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Blank screens and a bad neck: hands-on with the Samsung Odyssey Ark monitor

A slightly awkward first look at the gargantuan gaming screen

While mooching around Samsung’s Gamescom booth, waiting for their 990 Pro SSD reveal, I took the opportunity to play with an altogether more unusual addition to their hardware catalogue. The Samsung Odyssey Ark, for the unfamiliar, is a kind of all-in-one entertainment screen: a mammoth 55in Mini LED panel that can act as a desktop gaming monitor or living room TV, complete with honking great speakers and built-in support for all the big game streaming services so you can play on it without a PC or console. Unlike other monitors of this magnitude, it can also rotate into portrait mode, leaving the top curve towering over you like an unsympathetic Victorian headmaster.

I actually enjoy a touch of design madness creeping into the occasional piece of PC gear, regardless of whether it can hang with the best gaming monitors that sensible people might buy. What I experienced with the Odyssey Ark, however, was a device that too often veered onto the wrong side of senseless – when it was even working properly.

Although I was curious to try portrait mode, or “Cockpit mode” in Samsung parlance, I started by getting acquainted with the standard landscape view. All good so far – like every other Mini LED display I’ve seen, the Odyssey Ark is vibrant and evenly lit, the latter not always a given on big screens due to the limits of old-school edge backlighting. I couldn’t do much with the speakers in the noise of what, booth or not, was ultimately the Gamescom show floor, but the stand was solid enough and the bezels nicely thin.

With the preflight checks done I twisted all 55 inches of the Odyssey Ark sideways (an unusual, yet satisfying sensation) and checked the Samsung Gaming Hub for something to play in Cockpit mode. Having spied some fellow press hacks trying Tales Of Arise and Fall Guys in landscape, I launched the latter straight into an unyielding black screen.

I hadn’t played Fall Guys before, but was fairly sure that wasn’t supposed to happen. With a hastily erected mental block on the idea that I’d bricked a £2599 / $3500 monitor, I beckoned over a friendly Samsung staffer, who force-closed the game and informed me it wasn’t yet compatible in Cockpit mode – though it would work if I went back to landscape mode.

“So some games just won’t work at all in portrait?” I replied.

“No, sorry.”

I gestured at the Gaming Hub UI. “Do any of these games work in portrait?”

“No, sorry.”

“Do any games at all work in portrait mode?”

“Yes but we don’t have them installed. Sorry.”

The Samsung Odyssey Ark monitor in Cockpit mode.

I, too, am sorry for this gaming monitor preview that’s not based on any gaming experience. But Cockpit mode, surely, is the Odyssey Ark’s big show-off, set-piece feature, and with only a few weeks until its September 16th launch date, it’s concerning that some games will just get stuck in the void without so much as an incompatible aspect ratio warning. And, that there weren’t any available to actually try – if there are games that launch and run seamlessly in portrait view, why weren’t they ready here?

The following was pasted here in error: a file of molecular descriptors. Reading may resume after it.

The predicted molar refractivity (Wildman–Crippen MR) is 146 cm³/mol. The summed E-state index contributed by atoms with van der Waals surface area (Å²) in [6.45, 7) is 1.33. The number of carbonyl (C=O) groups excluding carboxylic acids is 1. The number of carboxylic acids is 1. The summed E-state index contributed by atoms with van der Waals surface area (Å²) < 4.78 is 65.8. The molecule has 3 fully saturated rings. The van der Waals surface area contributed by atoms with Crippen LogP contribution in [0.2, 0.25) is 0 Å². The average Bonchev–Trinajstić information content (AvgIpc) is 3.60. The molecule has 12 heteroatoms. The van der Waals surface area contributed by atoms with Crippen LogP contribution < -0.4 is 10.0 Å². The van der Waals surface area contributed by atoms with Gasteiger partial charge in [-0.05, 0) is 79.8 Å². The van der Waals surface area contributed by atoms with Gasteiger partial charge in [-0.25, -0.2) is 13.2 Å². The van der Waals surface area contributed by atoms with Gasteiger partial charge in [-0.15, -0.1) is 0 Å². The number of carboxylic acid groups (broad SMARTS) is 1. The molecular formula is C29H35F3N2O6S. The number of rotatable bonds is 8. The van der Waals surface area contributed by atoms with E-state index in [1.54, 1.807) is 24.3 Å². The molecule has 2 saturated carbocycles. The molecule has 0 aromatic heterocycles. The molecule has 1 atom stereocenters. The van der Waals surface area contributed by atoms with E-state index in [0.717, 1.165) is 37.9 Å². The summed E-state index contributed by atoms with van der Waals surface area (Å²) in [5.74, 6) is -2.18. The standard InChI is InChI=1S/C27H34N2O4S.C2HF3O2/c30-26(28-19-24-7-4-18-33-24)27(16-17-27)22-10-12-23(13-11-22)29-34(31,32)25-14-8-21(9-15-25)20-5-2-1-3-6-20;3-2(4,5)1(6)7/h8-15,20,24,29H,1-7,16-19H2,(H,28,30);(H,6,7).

There are other problems with Cockpit mode too. Being able to stack three good-size windows on top of one another is, on paper, a feasible alternative to multiple monitors – but snapping them into place can feel fiddly. On multiple occasions I saw auto-resized windows seemingly render with messed up text scaling that made them unreadable, even when the on-screen dimensions of the window were correct.

The included Ark Dial controller is decent, and enables one genuinely smart feature: resizing the landscape view from its full 55in down a more manageable 27in, for when you’re right at your desktop and don’t want to be craning for every camera movement. Smaller windows can also expand outward, to 21:9 or 32:9 aspect ratios, for games with ultrawide support. In Cockpit mode, however, the remote is mainly relegated to wrangling windows into place.

There’s also the issue of Cockpit mode simply not being very comfortable to use. I might’ve been the tallest person in that Samsung booth, and I still had to lean back and/or angle my neck upward to see the topmost window in a full stack of three. There is limited tilt adjustment in this mode, but it doesn’t help much.

The Samsung Odyssey Ark monitor in landscape mode.

Again, a little weirdness can be fun, and I do still see a point to the Odyssey Ark when it’s in landscape mode: the panel tech is good, the 165Hz refresh rate works for high-end gaming, and there’s enough real estate to play the role of up to four separate monitors. You could buy four good 1440p monitors for less money, or a couple of 48in, 4K Asus ROG Swift PG48UQ OLED monitors, but still.

The Odyssey Ark might therefore have been better off without its key feature. As far as I could tell, or as far as the polite man in a Samsung shirt could tell me, Cockpit mode seems neither technically reliable nor sufficiently averse to reshaping your spine.


For more Gamescom coverage, be sure to check out our Gamescom 2022 hub for all the latest news, impressions from the show floor and more.

About the Author

James Archer avatar

James Archer

Hardware Editor

James retired from writing about Dota for RPS to write about hardware for RPS. His favourite watercooler radiator size is 280mm and he always takes advantage of RGB lighting by setting everything to a solid light blue.

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